Changes to existing selectors

In CSS3 selectors, the negation selector (:not) can only accept a simple selector. A simple selector is either a type selector (an element name such as p or em), universal selector (the selector), attribute selector (those that target attributes such as [att], [att=val], etc.), class selector, ID selector, or a pseudo-class selector. Pseudo-elements and combinators (e.g. ul liul >li etc.) are not supported, and the negation selector can not be nested. These restrictions have been relaxed somewhat in CSS4 Selectors to also allow a selector list. Both simple and compound selectors are allowed. Pseudo-elements and nested selectors are still not supported however.

New proposals

There are quite a few new selectors that have been proposed in the new spec, including one that has been much demanded by web developers.

Matches-Any Pseudo-class

The :matches() pseudo-class is the standardised version of Mozilla’s :-moz-any()pseudo class. This is useful for when you need a number of similar selector strings, but change one part such as the pseudo-classes. Instead of writing li a:link, li a:hover, li a:visited, li a:focus, you can write li a:matches(:link, :hover, :visited). Only simple or compound selectors are allowed. Complex selectors, nesting and using within :not()is forbidden.

Directionality pseudo-class

The dir() pseudo-class selects elements depending on its directionality. This is commonly the direction of any potential text in the element, set with the HTML dirattribute. Note that the dir attribute does not need to be set directly on the element. It could be inherited from its parent. It does not match based on the CSS directionproperty.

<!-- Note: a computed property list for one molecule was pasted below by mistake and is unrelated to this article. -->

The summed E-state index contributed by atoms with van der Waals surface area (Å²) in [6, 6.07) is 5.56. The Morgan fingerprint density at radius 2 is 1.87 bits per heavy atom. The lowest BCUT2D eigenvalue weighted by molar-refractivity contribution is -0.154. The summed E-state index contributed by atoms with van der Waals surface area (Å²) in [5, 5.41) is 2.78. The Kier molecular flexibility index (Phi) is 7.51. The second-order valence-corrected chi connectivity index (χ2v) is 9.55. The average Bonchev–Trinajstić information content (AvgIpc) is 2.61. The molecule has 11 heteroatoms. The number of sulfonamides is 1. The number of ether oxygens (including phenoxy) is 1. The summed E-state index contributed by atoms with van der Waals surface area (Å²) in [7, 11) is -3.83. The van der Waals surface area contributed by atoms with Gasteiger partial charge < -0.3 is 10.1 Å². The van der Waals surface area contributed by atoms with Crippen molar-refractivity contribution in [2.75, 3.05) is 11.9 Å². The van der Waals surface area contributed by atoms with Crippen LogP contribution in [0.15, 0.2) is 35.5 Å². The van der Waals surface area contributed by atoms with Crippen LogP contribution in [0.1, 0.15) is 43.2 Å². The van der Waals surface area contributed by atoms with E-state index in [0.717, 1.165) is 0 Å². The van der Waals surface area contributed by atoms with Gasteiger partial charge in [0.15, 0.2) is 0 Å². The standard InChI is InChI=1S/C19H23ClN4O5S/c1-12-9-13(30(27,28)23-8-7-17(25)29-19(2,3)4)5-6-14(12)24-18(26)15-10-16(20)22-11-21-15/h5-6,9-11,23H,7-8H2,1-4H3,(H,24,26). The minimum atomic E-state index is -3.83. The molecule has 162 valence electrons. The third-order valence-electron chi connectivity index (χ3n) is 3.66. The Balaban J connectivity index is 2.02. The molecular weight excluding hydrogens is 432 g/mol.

The currently defined values are rtl (right to left, e.g. used with Hebrew or Arabic text) and ltr (left to right, e.g. used with latin text). Other values are not invalid, but are not defined to do anything. This allows the spec to be extended if new values are needed (top to bottom for example?).

Hyperlink pseudo-class

The any-link() pseudo-class matches links, no matter if their history state is unvisited (:link) or visited. This is needed because once a link is visited the regular:link pseudo-claass does not apply any longer. This saves you having to specify both when you want to style both states the same way. The name is not set in stone, so if you have a better suggestion then get in touch with the working group.

Local link pseudo-class